These words came to mind when sharing with a friend some of the feelings I have about my recent break up. I immediately did a google image search because I wanted to blog about this idea with a visual. The visual I got was unexpected. It was a photo of Tavis Smiley, my black brain crush, (Steven Mansfield is my white/Cherokee brain crush) on the cover of his book entitled "Fail Up". Amazon search, followed by reading of chapters 1 and 6, followed by listening to Dr. King's Drum Major sermon, followed by decision.
I've decided that I must act the way that I think vs. the way that I see. I see things in broad panoramic images, but I break ideas and concepts down to the bottom line very quickly. When I teach and advise, I'm always telling my student or confidant to take apart ideas in chunks and build from the most basic all the way up, in essence, deconstruct-construct. I thought I blogged about that concept once before, but am unable to find it.
Nevertheless, knowing that I tend to get bogged down, I must begin to take my own advice and take things a little at a time. Primarily, I am allowing myself to focus on only two dreams at a time, plan only two days at a time and accomplish a minimum of two tasks laid out for myself on any given day. For now, 2 is my magic number. When I master this practice I can and certainly hope to be able to plan months in advance and juggle many things at once, all while moving forward, wiser and better than I was before.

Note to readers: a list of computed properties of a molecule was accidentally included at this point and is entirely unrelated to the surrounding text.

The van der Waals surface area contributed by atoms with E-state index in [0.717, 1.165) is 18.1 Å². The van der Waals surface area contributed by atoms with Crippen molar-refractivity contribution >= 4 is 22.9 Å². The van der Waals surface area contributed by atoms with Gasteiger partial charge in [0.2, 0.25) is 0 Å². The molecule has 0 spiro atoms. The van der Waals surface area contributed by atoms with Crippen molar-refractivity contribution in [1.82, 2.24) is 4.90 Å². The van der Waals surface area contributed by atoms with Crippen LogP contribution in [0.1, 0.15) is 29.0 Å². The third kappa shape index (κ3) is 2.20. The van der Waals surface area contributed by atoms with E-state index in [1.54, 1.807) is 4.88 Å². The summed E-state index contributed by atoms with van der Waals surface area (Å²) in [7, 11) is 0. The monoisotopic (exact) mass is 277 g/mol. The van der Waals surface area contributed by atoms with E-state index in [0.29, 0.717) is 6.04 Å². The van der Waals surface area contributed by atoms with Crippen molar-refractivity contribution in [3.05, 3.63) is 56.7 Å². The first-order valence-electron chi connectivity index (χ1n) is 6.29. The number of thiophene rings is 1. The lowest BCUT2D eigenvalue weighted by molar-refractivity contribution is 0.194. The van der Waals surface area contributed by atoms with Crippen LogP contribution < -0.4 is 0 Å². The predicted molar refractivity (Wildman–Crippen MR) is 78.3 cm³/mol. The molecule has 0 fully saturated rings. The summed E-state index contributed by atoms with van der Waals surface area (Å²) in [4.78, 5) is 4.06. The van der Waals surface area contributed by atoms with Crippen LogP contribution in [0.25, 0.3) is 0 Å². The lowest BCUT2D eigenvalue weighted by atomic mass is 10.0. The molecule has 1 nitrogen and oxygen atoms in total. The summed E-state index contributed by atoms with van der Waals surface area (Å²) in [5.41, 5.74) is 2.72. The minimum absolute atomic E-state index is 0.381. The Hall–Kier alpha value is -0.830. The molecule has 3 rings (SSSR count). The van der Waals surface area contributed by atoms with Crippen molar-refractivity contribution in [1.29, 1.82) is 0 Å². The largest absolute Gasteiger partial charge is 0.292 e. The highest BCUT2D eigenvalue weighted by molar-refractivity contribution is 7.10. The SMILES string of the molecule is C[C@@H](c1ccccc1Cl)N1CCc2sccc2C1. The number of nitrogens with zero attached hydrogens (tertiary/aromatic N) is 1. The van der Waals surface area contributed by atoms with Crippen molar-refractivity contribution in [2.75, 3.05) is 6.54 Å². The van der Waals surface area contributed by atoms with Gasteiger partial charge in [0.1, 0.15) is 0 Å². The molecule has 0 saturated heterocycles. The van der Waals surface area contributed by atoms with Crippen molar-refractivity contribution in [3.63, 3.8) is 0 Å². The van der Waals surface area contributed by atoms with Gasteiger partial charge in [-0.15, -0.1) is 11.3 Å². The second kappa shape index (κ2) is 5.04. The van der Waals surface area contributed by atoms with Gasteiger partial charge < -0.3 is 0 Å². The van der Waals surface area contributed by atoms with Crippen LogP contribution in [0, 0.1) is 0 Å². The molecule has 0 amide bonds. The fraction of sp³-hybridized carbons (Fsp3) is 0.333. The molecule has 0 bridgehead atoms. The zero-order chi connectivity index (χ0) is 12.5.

I have learned that failure is absolutely necessary for success. And I have even begun to believe that no matter how dedicated or driven one is, no matter how much time one has on this earth, we all will leave this earth as failures, having left something undone, undeveloped, incomplete. Fatalistic? Kind of, but not quite, because I believe that the predetermined end is ALWAYS good for those who love the Lord and are called according to His purpose. That in and of itself is the core of failing up, I think. You must fail better than the last time, the goal being to maximize the journey, not simply to reach the destination. For whatever point you reach, if it is higher than the point where you fell, you have succeeded.